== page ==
Another alternative of limited fusion techniques for treatment of congenital scoliosis is growing rods. Growing rod treatment is an alternative method for treatment of young children with a long curve and with a relatively flexible apical deformity including congenitally deformed vertebrae [8, 23]. However, growing rods may not control the apex of congenital curves with stiff anomalous segments involving more than four vertebrae, as were the typical case samples in the current study . In our series we had control of the apex by convex screws and hemiephysiodesis and still had the opportunity to control and further correct the curve via the concave growing rod.
Another option for rigid, long sweeping congenital curves may be posterior vertebral column resection (PVCR) . Successful management of rigid severe curves was reported by Lenke et al. . However, this technique might have caused shortening of the thoracic spine in our patients and might necessitate fusion of at least four additional thoracic levels (two above and two below) for fixation after resection of the anomalous segments, thus interfering with thoracic growth and lung development in small children. Moreover, this procedure is technically difficult and carries more neurologic risk compared with less complex procedures . Therefore we believe our technique might provide advantages over PVCR, such as being an easier technique with less major complications, shorter fusion, and it preserves the length of the spinal column while controlling and even correcting the curve in the coronal plane.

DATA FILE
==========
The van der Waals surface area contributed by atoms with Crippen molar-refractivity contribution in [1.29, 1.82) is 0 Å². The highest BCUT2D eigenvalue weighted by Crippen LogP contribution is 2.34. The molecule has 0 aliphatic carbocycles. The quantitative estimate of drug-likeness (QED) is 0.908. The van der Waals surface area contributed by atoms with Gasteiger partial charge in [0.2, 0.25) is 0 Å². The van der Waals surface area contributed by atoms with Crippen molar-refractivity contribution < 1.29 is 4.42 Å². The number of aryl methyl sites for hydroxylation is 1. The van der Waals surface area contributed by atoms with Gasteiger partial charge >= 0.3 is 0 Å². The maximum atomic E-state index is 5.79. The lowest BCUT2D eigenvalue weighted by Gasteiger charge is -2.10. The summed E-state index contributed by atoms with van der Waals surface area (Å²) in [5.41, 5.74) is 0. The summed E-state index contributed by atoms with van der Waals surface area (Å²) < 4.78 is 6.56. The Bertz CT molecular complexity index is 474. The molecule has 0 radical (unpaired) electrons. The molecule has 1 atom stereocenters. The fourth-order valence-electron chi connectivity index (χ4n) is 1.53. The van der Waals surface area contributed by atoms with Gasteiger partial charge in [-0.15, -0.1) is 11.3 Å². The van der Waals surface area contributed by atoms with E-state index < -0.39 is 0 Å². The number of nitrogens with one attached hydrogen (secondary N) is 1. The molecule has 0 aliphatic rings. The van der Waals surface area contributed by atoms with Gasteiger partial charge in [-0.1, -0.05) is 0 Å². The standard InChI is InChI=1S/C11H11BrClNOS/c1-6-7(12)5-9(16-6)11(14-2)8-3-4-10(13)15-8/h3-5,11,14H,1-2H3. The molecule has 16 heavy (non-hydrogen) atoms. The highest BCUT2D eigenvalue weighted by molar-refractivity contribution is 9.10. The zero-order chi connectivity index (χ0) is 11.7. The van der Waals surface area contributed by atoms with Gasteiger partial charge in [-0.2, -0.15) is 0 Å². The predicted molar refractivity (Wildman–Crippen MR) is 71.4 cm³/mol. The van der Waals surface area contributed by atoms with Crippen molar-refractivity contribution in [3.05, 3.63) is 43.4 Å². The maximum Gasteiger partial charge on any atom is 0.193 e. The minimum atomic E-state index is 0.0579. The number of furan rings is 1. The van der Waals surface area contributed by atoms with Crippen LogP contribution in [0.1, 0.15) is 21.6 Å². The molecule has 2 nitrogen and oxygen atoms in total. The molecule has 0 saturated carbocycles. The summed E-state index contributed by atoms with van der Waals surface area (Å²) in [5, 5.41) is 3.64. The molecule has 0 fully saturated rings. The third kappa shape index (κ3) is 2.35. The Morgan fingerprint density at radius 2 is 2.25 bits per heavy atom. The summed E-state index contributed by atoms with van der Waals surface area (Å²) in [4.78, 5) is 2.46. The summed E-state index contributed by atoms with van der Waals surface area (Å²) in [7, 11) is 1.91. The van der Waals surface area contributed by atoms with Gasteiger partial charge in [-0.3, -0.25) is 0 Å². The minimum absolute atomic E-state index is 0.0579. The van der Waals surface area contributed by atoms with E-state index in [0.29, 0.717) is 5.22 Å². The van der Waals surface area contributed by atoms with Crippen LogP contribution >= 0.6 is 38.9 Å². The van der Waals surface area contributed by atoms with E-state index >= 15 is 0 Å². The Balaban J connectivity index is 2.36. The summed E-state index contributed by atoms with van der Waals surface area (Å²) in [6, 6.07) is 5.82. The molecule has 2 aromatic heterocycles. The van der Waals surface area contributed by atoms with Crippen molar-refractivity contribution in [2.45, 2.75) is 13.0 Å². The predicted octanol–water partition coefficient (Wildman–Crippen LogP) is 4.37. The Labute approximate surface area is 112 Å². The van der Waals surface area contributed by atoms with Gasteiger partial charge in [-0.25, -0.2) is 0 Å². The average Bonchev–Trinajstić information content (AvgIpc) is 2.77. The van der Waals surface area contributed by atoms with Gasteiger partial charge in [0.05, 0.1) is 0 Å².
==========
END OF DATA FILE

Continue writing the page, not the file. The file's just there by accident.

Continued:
Four of our five patients experienced some complications, as observed during followup, including partial pullout of the proximal, distal, or both pedicle screws of the concave distracted curves. This type of complication would not have been seen with the traditional CGA as no screws were used. However, this type of complication has been reported in series that used growing rod techniques and has been accepted as natural history rather than a complication [8, 23]. We originally used single pedicle screws at both ends and these cases were revised with pedicle screw changes during the planned distraction surgeries (Fig. 2). Single-level fixation in fusionless instrumentation poses a substantial risk for failure; therefore, our recommendation is to put pedicle screws over two levels at the proximal and distal end vertebrae. One of the advantages of the current technique compared with uninstrumented CGA is the lack of pulmonary complications as no anterior approach was performed. Uzumcugil et al. reported pulmonary complications in six (19%) patients, all related to anterior surgery to provide anterior hemiephysiodesis .